FIFTEEN families in north Edinburgh, including up to 40 children, are at risk of imminent eviction as a result of changes in benefit rules, community campaigners have warned.
The benefit cap, which limits families to a maximum of £384 a week, and the new two-child limit on child tax credits, are saddling struggling parents with mounting rent arrears which lead to them losing their homes.
Single mother Melissa Gaynor, 26, and her three children have already been evicted from the private rented flat where they were living in Wardieburn.
Ms Gaynor had been getting housing benefit of £785 per month to cover the rent, but when the benefit cap took effect in January she was expected to pay £372 a month herself despite having no other income.
Hundreds of pounds in rent arrears, she received notice to quit and had to leave the flat.
The council offered her and the children - Ronald, eight, Tyler, six, and Riley, four - temporary bed and breakfast accommodation at a hostel, but she refused it after learning the residents included people with addiction and mental health problems.
She said: “I’m so stressed. I’ve nowhere to go. They offered me this hostel which is not suitable for children, so I refused that.
“They said I’d have to find somewhere to stay or sleep in the street and come back in the morning.”
Ms Gaynor has been attending a course at Royston/Wardieburn community centre which helps women get back into work - and many of the others on the course are in a similar situation.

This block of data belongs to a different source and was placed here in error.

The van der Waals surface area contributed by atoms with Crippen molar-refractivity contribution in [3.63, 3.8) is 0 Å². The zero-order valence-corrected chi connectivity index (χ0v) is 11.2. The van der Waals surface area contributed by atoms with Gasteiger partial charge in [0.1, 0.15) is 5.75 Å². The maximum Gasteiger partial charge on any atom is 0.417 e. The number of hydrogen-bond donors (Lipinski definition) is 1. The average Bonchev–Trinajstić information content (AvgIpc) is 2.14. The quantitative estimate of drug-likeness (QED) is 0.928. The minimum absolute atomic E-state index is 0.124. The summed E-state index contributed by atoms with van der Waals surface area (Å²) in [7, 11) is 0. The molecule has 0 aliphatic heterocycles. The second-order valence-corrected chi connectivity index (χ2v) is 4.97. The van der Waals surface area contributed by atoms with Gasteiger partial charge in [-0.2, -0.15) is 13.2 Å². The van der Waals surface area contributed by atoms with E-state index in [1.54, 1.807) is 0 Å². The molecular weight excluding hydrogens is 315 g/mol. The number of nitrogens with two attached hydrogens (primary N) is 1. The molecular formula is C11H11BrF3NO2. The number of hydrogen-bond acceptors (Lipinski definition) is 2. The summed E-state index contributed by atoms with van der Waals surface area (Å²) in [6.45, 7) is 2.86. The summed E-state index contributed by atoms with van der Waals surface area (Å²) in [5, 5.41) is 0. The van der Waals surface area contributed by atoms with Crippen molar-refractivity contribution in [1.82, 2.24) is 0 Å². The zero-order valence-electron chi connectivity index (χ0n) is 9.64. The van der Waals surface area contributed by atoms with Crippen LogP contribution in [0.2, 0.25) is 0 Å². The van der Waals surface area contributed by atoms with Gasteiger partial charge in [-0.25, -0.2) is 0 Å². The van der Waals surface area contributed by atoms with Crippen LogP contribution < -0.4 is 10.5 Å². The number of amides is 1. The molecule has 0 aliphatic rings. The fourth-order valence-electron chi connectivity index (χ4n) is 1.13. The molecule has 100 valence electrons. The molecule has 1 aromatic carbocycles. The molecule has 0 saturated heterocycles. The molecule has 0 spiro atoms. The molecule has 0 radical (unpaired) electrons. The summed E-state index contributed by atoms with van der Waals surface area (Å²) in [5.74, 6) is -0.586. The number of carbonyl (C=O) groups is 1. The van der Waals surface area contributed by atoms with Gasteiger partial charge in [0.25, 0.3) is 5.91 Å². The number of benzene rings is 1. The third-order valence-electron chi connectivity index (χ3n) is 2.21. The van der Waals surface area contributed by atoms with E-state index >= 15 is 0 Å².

Anti poverty campaigner Willie Black led a protest at the housing office in West Pilton yesterday.
He said: “We have identified 15 young women and 40 children who will potentially be evicted in the coming weeks.
“These are women who have stepped forward, trying to better themselves, to get into work and they are being battered by this legislation.”
Edinburgh Northern & Leith SNP MSP Ben Macpherson said benefit changes introduced by the Conservative UK Government were hitting vulnerable groups across the country, causing hardship and poverty.
“These cuts the Tories have pushed through are putting more and more pressure on local services and support systems, as well as senselessly harming those affected.”
A council spokeswoman said: “The council’s temporary accommodation services are under increasing pressure due to a shortage of affordable housing in Edinburgh. As a result, families are sometimes placed temporarily in B&B accommodation until more appropriate accommodation is available. The council is committed to ensuring that families with children spend as short a time as possible in this form of accommodation.”
A DWP spokeswoman said: “Since the benefit cap was introduced, around 29,000 households across the UK who previously had their benefits capped have moved into work.”